The party may indeed choose a leader who will be capable of leading them back to power against the Liberal government that has been in power for 15 years and has made more than its share of enemies along the way. There is also a chance that the party will consume itself over the next month or so, such that it cannot present a coherent program to the Ontario public in time for the June 7 election. And even then, they might still carry the day.
Patrick Brown was indeed brought down by un-proven allegations of impropriety, but that does not mean that every man in the public eye who has ever made a pass at a woman can just as easily be cut down. In Brown’s case, CTV would not have aired the story without doing a lot of background work, and without corroborating evidence. Of course they aired allegations that have not been tested in court, but they need to construct enough evidence and credibility to protect themselves against a libel suit. Libel is all about money. CTV is owned by BCE, incorporated. They have lots of money. Patrick Brown was poised to become a Conservative Premier of Ontario at the age of 39, his lifetime earnings potential was vast and is now limited. Those are the two key elements to a successful libel suit because libel is about losing present and future income.
CTV would not air this story without first ensuring they were on solid footing. That, in itself, does not make the allegations true, but it ensures that they are credible.
In another recent case, Steve Paiken of TVO has been accused, by former Toronto Mayoralty candidate, Sarah Thomson, of propositioning her with the implicit promise of providing TV exposure if she said yes, and witholding that exposure if she said no. But Paiken’s employer has not suspended him, although they have launched an independent investigation. Meanwhile he is still employed and his profile, although damaged somewhat, remains more or less intact. The public is taking a wait and see approach.
Paiken may indeed be a sexual predator and Brown may be entirely innocent, we don’t know anything for sure in either case. But the cases are still different and that is why the consequences, thus far, have been so different. In Paiken’s case, there is only one accuser, Sarah Thomson, and the accusation was published on her own website. Paiken brought it to the attention of TVO himself and then it became widely known.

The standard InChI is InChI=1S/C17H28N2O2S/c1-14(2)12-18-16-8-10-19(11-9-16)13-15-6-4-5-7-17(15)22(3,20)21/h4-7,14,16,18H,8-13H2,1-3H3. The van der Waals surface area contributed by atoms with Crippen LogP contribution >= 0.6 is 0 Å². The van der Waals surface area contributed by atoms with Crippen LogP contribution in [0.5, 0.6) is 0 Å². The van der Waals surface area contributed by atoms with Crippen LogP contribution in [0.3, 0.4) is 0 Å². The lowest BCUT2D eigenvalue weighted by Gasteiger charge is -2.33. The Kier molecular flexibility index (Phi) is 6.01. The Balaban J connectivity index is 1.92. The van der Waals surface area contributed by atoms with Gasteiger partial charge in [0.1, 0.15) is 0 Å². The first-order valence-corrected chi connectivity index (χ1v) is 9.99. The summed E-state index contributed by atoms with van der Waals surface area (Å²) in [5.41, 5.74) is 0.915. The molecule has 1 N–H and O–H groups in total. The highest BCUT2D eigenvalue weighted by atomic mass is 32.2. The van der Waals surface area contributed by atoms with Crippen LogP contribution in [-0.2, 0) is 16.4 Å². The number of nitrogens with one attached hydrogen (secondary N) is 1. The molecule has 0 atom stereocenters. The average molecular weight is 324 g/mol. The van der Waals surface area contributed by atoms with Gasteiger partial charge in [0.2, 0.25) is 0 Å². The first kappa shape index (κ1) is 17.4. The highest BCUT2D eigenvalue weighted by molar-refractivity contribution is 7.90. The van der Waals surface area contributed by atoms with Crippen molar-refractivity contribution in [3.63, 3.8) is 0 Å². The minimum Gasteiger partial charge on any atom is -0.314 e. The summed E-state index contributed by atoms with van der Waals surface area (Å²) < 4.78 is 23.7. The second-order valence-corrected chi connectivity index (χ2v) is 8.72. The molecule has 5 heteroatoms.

There was no journalistic work done in this case, no meetings to determine if the story was strong enough to publish.
The series of revelations about various individuals under the #MeToo umbrella are not all created equal and they will not all do irrevocable harm to reputations. As time passes and more information comes out, a fuller picture tends to emerge. In some cases it is pretty ugly, in some cases it is murky. Human relations and human memories are fallable, and sometimes people are vindictive.
We are at an important moment. A pattern of behaviour in all professions and in all corners of our society, is being revealed. There are some who will be caught up in the whole thing unfairly, and none of us should jump to conclusions based on a single newspaper account or a single tweet.
There is a broader issue behind this, outside of the whole celebrity culture aspect and the gossipy nature of the way these stories are coming out.
My own demographic, the 50 - 65 year old men who grew up in the 1970’s, when the idea of equality in the workplace, and an egalitarian society was already well accepted, did not live up to those ideals. Much like the men in the generations before us, we used our social and economic advantage for our own benefit. And some of us, a small but significant minority, have weopanised sex throughout their working lives. This current generation of women, and men as well I hope, are rising up to stop it, hopefully once and for all.In this time, it is important to listen carefully to the voices of those who are speaking out, before coming to our conclusions about each of the cases that hit the news.